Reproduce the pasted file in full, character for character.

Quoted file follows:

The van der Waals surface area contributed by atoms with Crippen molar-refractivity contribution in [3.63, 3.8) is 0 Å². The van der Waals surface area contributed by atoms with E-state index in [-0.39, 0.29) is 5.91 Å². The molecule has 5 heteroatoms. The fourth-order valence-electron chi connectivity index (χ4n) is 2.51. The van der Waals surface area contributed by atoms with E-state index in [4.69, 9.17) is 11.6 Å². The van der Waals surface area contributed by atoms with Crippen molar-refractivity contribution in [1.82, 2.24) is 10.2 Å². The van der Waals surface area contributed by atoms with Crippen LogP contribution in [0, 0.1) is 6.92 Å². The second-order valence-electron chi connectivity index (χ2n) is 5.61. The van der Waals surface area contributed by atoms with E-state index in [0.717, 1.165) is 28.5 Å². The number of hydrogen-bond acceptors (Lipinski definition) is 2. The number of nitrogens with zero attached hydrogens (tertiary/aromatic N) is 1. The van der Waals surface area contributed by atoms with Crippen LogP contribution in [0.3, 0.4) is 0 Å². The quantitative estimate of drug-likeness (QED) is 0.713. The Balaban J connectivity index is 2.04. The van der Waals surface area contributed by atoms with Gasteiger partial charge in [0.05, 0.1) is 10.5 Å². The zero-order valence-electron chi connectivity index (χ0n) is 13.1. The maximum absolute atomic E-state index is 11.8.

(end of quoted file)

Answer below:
The van der Waals surface area contributed by atoms with Crippen molar-refractivity contribution in [3.63, 3.8) is 0 Å². The van der Waals surface area contributed by atoms with E-state index in [-0.39, 0.29) is 5.91 Å². The molecule has 5 heteroatoms. The fourth-order valence-electron chi connectivity index (χ4n) is 2.51. The van der Waals surface area contributed by atoms with E-state index in [4.69, 9.17) is 11.6 Å². The van der Waals surface area contributed by atoms with Crippen molar-refractivity contribution in [1.82, 2.24) is 10.2 Å². The van der Waals surface area contributed by atoms with Crippen LogP contribution in [0, 0.1) is 6.92 Å². The second-order valence-electron chi connectivity index (χ2n) is 5.61. The van der Waals surface area contributed by atoms with E-state index in [0.717, 1.165) is 28.5 Å². The number of hydrogen-bond acceptors (Lipinski definition) is 2. The number of nitrogens with zero attached hydrogens (tertiary/aromatic N) is 1. The van der Waals surface area contributed by atoms with Crippen LogP contribution in [0.3, 0.4) is 0 Å². The quantitative estimate of drug-likeness (QED) is 0.713. The Balaban J connectivity index is 2.04. The van der Waals surface area contributed by atoms with Gasteiger partial charge in [0.05, 0.1) is 10.5 Å². The zero-order valence-electron chi connectivity index (χ0n) is 13.1. The maximum absolute atomic E-state index is 11.8.